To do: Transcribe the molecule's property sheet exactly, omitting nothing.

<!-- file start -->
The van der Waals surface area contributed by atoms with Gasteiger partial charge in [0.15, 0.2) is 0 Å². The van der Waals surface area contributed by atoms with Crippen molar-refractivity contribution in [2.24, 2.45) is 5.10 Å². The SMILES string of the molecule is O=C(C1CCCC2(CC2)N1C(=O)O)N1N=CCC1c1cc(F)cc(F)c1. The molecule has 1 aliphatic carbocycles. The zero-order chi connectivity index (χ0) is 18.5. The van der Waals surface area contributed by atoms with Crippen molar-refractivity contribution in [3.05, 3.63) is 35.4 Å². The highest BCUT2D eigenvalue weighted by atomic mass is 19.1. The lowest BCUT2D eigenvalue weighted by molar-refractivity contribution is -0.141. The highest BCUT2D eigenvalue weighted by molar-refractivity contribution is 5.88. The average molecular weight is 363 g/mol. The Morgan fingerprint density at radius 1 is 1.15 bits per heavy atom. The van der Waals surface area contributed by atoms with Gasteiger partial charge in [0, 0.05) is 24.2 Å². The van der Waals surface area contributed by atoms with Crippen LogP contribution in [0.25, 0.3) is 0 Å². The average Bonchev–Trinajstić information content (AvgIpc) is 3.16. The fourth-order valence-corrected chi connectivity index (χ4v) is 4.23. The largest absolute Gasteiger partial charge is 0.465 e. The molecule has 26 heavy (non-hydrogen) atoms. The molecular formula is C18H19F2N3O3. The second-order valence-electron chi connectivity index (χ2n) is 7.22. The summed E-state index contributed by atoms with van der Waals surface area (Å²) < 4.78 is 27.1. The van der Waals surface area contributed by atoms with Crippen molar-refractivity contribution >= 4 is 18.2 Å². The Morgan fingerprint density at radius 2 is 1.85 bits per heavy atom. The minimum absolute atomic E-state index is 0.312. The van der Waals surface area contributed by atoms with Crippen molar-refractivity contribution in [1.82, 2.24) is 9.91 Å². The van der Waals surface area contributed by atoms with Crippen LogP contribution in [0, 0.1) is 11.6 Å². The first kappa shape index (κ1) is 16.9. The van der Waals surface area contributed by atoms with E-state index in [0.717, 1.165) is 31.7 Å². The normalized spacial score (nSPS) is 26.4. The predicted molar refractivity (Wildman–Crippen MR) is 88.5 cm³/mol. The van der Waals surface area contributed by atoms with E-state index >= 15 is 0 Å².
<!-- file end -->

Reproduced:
The van der Waals surface area contributed by atoms with Gasteiger partial charge in [0.15, 0.2) is 0 Å². The van der Waals surface area contributed by atoms with Crippen molar-refractivity contribution in [2.24, 2.45) is 5.10 Å². The SMILES string of the molecule is O=C(C1CCCC2(CC2)N1C(=O)O)N1N=CCC1c1cc(F)cc(F)c1. The molecule has 1 aliphatic carbocycles. The zero-order chi connectivity index (χ0) is 18.5. The van der Waals surface area contributed by atoms with Crippen molar-refractivity contribution in [3.05, 3.63) is 35.4 Å². The highest BCUT2D eigenvalue weighted by atomic mass is 19.1. The lowest BCUT2D eigenvalue weighted by molar-refractivity contribution is -0.141. The highest BCUT2D eigenvalue weighted by molar-refractivity contribution is 5.88. The average molecular weight is 363 g/mol. The Morgan fingerprint density at radius 1 is 1.15 bits per heavy atom. The van der Waals surface area contributed by atoms with Gasteiger partial charge in [0, 0.05) is 24.2 Å². The van der Waals surface area contributed by atoms with Crippen LogP contribution in [0.25, 0.3) is 0 Å². The average Bonchev–Trinajstić information content (AvgIpc) is 3.16. The fourth-order valence-corrected chi connectivity index (χ4v) is 4.23. The largest absolute Gasteiger partial charge is 0.465 e. The molecule has 26 heavy (non-hydrogen) atoms. The molecular formula is C18H19F2N3O3. The second-order valence-electron chi connectivity index (χ2n) is 7.22. The summed E-state index contributed by atoms with van der Waals surface area (Å²) < 4.78 is 27.1. The van der Waals surface area contributed by atoms with Crippen molar-refractivity contribution >= 4 is 18.2 Å². The Morgan fingerprint density at radius 2 is 1.85 bits per heavy atom. The minimum absolute atomic E-state index is 0.312. The van der Waals surface area contributed by atoms with Crippen molar-refractivity contribution in [1.82, 2.24) is 9.91 Å². The van der Waals surface area contributed by atoms with Crippen LogP contribution in [0, 0.1) is 11.6 Å². The first kappa shape index (κ1) is 16.9. The van der Waals surface area contributed by atoms with E-state index in [0.717, 1.165) is 31.7 Å². The normalized spacial score (nSPS) is 26.4. The predicted molar refractivity (Wildman–Crippen MR) is 88.5 cm³/mol. The van der Waals surface area contributed by atoms with E-state index >= 15 is 0 Å².